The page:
19Our second day in Belfast City and it was raining after the beautiful sunshine of our first day we now realised why we were told by friends to bring a Mac. With two children to entertain and not really knowing where to go we were advised to walk to the Ulster Museum just passed Queens University.

We arrived at a very modern looking entrance on the side of a splendid ornate building set in the grounds of a luscious green park called Botanic Gardens. We went through the entrance area looking to buy our tickets but where astounded to hear the lady tell us it was free entry, what a gift.

Standing in the vastness of the entrance hall we could see the levels of treasures raising before us and excited voices of children talking about “The Mummy” and the “Big Bear” and “Dinosaurs”. That was the cue for my two water logged troopers to rally round and start with the questions,  “Dad can WE see ‘The Mummy’ and ‘The Big Bear’ and where do they keep the Dinosaurs ?”

So the trail of adventure and exploration began with my wife taking the wet coats and me holding the hands of two excited but cautious mini explorers we set off. The Museum is spread out in sections that are cleverly laid out to lead you through the vast depository of history and past lives.

The main areas of the museum are The Art Zone on the top deck, Nature Zone on the Middle deck and History Zone with all manner of skeletons from Dinosaurs and Giant Irish Deer to giant crabs.

It was unfortunate that we could not get a guide to the museum in English as they had ‘ran out’ and awaiting a new supply, however if we had Spanish or German we would have been ‘elected’ as they say in Belfast.

The must see for us all was ‘The Mummy’, Takabuti.  We are told she was a married lady of 20-30 years of age and her father was a priest of Amun. This lady has been in Belfast from 1835 and is a major attraction for visitors of all ages with her splendid painted coffin, she must have been a wealthy woman. You can see her toes and hand and marvel at how she has stood the passing of time better than most.

The Museum is laid out in levels inside a vast white space with massive glass platforms holding an old motor car, a dinosaur skeleton, a polar bear, and various other fascinating exhibits but to be totally honest I have a fear of heights and felt quite vulnerable while walking around the upper levels over looking the vestibule.

I was particularly impressed with the exhibition of ‘The Troubles and Beyond’ and the gold Olympic medal won by Mary Peters in 1972 at The Summer Olympic Games for The Women’s Pentathlon. It was impressive to get so close to such a treasure and the fact it shares the display case with a Nobel Peace Prize was remarkable.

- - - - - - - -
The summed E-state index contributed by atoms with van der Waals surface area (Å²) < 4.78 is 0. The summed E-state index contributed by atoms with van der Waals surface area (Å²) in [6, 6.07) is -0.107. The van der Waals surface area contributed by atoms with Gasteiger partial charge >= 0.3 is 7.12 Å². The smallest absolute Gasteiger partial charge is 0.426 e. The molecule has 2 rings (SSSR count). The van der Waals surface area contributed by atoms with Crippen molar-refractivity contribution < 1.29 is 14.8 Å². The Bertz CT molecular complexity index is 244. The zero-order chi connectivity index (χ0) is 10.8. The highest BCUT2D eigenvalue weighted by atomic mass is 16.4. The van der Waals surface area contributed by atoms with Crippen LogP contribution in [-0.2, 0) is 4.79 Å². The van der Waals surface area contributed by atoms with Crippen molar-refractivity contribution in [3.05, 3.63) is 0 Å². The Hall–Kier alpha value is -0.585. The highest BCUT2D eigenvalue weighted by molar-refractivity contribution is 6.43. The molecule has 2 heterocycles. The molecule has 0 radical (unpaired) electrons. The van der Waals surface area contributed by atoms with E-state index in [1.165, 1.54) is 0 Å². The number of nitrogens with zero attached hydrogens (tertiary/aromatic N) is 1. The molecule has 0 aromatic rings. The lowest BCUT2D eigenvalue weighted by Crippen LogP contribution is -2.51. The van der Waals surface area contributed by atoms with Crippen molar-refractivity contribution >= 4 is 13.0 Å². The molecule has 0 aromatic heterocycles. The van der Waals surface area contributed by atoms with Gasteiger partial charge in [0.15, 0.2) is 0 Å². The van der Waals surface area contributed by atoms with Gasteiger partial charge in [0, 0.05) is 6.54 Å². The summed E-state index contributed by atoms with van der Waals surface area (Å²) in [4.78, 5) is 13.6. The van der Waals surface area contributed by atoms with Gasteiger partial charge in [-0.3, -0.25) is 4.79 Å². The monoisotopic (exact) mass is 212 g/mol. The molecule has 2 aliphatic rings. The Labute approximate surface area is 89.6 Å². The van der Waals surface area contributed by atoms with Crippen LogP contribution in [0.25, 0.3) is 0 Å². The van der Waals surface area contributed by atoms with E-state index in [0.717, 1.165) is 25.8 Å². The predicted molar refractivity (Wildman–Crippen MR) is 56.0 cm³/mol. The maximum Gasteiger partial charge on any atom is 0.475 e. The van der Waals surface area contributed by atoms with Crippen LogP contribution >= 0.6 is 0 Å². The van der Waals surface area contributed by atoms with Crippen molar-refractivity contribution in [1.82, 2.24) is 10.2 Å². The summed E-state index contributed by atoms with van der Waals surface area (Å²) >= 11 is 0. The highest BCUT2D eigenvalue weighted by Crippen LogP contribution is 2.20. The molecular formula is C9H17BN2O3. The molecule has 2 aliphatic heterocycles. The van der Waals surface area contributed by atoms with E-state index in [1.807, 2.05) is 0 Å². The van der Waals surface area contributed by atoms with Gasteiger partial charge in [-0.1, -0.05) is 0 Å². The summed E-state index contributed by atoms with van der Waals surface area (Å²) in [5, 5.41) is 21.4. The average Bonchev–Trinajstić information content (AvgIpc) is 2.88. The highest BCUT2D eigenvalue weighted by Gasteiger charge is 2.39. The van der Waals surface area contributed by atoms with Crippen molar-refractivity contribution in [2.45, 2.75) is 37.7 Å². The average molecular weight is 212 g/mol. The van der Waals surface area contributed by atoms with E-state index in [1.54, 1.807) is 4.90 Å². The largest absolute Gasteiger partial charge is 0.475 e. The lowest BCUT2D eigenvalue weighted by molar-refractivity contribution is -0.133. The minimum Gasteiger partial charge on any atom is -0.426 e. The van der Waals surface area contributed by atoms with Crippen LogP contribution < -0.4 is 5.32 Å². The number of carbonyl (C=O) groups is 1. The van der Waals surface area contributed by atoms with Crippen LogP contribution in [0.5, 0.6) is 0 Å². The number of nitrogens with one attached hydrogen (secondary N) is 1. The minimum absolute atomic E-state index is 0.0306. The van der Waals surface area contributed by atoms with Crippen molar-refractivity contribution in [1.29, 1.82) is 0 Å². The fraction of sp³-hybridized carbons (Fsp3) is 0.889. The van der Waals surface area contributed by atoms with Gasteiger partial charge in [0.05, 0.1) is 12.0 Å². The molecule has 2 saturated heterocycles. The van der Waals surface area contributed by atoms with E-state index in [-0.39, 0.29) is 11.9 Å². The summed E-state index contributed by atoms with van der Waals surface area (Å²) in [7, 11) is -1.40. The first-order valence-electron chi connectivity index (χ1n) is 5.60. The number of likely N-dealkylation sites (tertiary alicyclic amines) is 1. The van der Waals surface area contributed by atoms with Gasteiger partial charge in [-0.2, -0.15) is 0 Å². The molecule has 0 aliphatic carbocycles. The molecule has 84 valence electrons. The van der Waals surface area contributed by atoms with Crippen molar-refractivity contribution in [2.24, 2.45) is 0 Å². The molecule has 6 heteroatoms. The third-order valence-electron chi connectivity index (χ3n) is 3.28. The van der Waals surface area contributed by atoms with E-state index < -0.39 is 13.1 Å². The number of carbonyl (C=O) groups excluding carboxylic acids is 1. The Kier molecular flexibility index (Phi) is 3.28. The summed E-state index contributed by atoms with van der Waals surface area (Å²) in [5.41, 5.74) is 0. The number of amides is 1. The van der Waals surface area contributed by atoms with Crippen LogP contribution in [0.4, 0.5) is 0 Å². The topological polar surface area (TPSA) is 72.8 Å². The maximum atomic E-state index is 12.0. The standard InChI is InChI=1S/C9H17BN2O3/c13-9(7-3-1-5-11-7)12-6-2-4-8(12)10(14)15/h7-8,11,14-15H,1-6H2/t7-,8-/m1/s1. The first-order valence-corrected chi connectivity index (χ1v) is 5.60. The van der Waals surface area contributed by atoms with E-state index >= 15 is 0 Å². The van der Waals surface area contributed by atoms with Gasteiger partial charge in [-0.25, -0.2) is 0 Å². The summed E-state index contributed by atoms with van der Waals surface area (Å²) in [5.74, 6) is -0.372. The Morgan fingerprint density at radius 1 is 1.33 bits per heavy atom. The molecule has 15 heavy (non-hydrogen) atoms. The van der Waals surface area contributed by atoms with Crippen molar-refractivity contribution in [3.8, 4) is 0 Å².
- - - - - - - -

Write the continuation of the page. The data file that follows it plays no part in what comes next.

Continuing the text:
The golden medal of The Nobel Peace Prize and certificate were awarded to Mairead Corrigan of ‘The Peace People’ in the late 1970’s a prize she shared with the co-founder Betty Williams. These where dark times in the history of Northern Ireland and listening to the voices of those around me I was more than a little surprised to hear very few Northern Irish accents there were more ‘visitors’ in the building than natives, maybe they have lived through it all and don’t need the reminders of bygone years.

There are areas in the museum where the younger explorers can engage in practical hands on history. Like dressing up in old clothes or looking closely at a  row of terraced houses made up in miniature as dolls houses.  The nature zone has a collection of various eggs that allow us to compare sizes of various species and plenty of books to read or use as reference points as well a stuffed birds and animals, this areas was a great success with my explorers as it had tables and chairs and well lit through the large windows the over look the side of the building.

We really enjoyed our day in the Ulster Museum and maybe a colour coded guide route on the floor would have helped ease the voyage through the vastness of exhibits as we seemed to be continually walking passed some of shoot of a side room as the lighting is quite dim in areas. I also noted some of the exhibits are in showcases that sit a little on the high side for wheelchair users or children in push chairs and while there are lifts and ramps throughout the building there would appear to be areas that are still not fully accessible to those with a disability or very young children.

I could write about YOUR museum all day but alas I think I have wet your appetite enough with my small piece of our experience and with new exhibits planned for the coming months things are always changing.

I would strongly encourage everyone to visit the Ulster Museum and marvel in the collection of historic artefacts whether you are a visitor or a native you should visit the past every now and then and soak up the wealth of history on your door step and IT’S FREE and not only is it free but it is open at weekends.

My advice to you is get down there this weekend and see what you are missing.

The Belfast Explorers.

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